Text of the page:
Well, this week is rather special – it’s World Homeopathy Awareness Week!
First, a very brief primer on homeopathy. Homeopathy was founded in 1796 by Samuel Hahnemann, based on his postulation that “like cures like” – for example, a small amount of a stimulant, such as caffeine, is purported to help with sleep troubles. Homeopathic preparations are produced by “dynamisation” or “potentisation”, in which active ingredients are diluted with alcohol or distilled water, then “succussed” (a form of ritualistic vigorous shaking). The dilution process is repeated until the likelihood of a single molecule of the original ingredient being present in a bottle of homeopathic “remedy” is as close as can be to zero.
Homeopathic remedies are sold as liquids or sugar pills and can be found in health food stores, online shops and to my great disappointment, in pharmacies in Australia. Homeopathy is at times confused with herbalism, as it is included within the scope of “natural medicine”, thus it is worth noting that while herbal remedies contain active ingredients, homeopathic remedies contain no detectable trace of such. For more information, visit the 10:23 Campaign’s page, “What is Homeopathy?”
Beginning on the 10th of April each year,coinciding with the birthday of Hahnemann, World Homeopathy Awareness Week (WHAW) has been established by the World Homeopathy Awareness Organization to coordinate global promotion of homeopathy by those who practice and advocate it. Simultaneously, WHAW has been embraced by critics of homeopathy as a fine time to raise awareness of the lack of plausibility behind the mechanisms used to create homeopathic “remedies”, and the lack of evidence that homeopathy has any physiological effect beyond that of a placebo.
This year, WHAW related discussion kicked off a couple of days early, as Australia’s National Health and Medical Research Council released a draft of their information paper, “Evidence on the effectiveness of homeopathy for treating health conditions“. The NHMRC is accepting feedback on this paper until May 26th, so if you wish to provide them with any feedback for consideration, details on doing so are available via the above link.
Admittedly, when I first heard that the NHMRC were conducting a review on homeopathy studies, I was flummoxed – I was familiar with the findings on homeopathy already, and it seemed akin to reviewing findings on whether the sky was blue, or whether water was… wet. However, more public awareness on homeopathy - and the findings that no credible evidence supports its efficacy - has been a great prompt for the media to get on board and for public discussion of homeopathy to increase.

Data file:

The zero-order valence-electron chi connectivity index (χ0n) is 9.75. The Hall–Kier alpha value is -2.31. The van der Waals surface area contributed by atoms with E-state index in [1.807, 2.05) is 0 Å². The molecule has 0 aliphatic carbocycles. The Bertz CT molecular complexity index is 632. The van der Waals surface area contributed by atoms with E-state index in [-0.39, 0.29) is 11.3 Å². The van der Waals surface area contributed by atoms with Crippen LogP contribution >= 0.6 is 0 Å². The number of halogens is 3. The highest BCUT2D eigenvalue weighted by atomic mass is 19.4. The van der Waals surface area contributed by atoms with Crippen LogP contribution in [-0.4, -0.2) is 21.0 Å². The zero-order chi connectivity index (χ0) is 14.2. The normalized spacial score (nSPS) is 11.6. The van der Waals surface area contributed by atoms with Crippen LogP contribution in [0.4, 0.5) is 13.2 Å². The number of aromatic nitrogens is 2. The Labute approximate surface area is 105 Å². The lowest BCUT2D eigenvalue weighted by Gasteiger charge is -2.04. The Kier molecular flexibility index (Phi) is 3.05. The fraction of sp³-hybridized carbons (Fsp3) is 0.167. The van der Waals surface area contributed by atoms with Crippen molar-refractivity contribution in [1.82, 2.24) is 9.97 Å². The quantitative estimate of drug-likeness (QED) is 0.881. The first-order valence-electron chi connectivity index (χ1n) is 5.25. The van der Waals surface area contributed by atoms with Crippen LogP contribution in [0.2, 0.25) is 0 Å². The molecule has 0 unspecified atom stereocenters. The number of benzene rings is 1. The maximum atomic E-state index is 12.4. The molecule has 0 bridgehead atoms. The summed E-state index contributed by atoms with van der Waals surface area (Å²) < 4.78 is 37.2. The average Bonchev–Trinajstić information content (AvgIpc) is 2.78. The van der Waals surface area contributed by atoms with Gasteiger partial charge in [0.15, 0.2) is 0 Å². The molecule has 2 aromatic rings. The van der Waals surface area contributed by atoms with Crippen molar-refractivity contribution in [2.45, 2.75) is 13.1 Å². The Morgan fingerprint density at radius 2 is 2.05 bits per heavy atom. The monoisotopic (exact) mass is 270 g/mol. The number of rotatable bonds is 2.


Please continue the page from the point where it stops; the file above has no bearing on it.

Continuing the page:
In short, people are still investing their money and hope in products and treatments which have no plausible mechanism of action beyond a placebo. Pharmacies are still selling homeopathic products, in what I consider to be a terribly unethical case of lending false credibility. A small but important minority of general practitioners are referring their patients to homeopaths and naturopaths (some of whom include homeopathy in their practice). There are people who, heart-breakingly, eschew evidence based medicine in favour of homeopathy – as was seen in the tragic case of Penelope Dingle. As such, I believe that it is worth getting the word out, loud and clear, that homeopathy is a sham.
I’ve spotted a few fantastic reads during WHAW this year. First up, Ken Harvey has written a piece on The Drum titled “Homeopathy – We Can’t Have it Both Ways“, in which he discusses the fact that, while the NHMRC paper condemns homeopathy, other authorities still give it legitimacy, by accrediting the study of homeopathy, including it in health insurance plans and allowing it to be sold in pharmacies.
From the Good Thinking Society, here is a wonderful page on Homeopathy Awareness Week, with a list of twelve quick facts on homeopathy. The project director, Michael Marshall, explains the importance of the site and of awareness of homeopathy in his Guardian piece, “Homeopathy Awareness Can Make The World A Happier and Healthier Place“.
This week’s episode of The Skeptic Zone Podcast (permalink) has more information on homeopathy than molecules of active ingredients in a homeopathic dilution, and includes my first attempt at a podcast report (replete with awful jokes, such as the one I’ve just made), in which I cover a minor skeptical activism success on the Better Health Channel’s promotion of WHAW. After an impromptu letter writing and social media campaign last week, and in light of the NHMRC draft report on homeopathy, the Better Health Channel made the commendable decision to remove WHAW from their events calendar. If you’re not already a regular Skeptic Zone listener, I encourage you to give it a go this week – despite my cheesy lines, the show is great.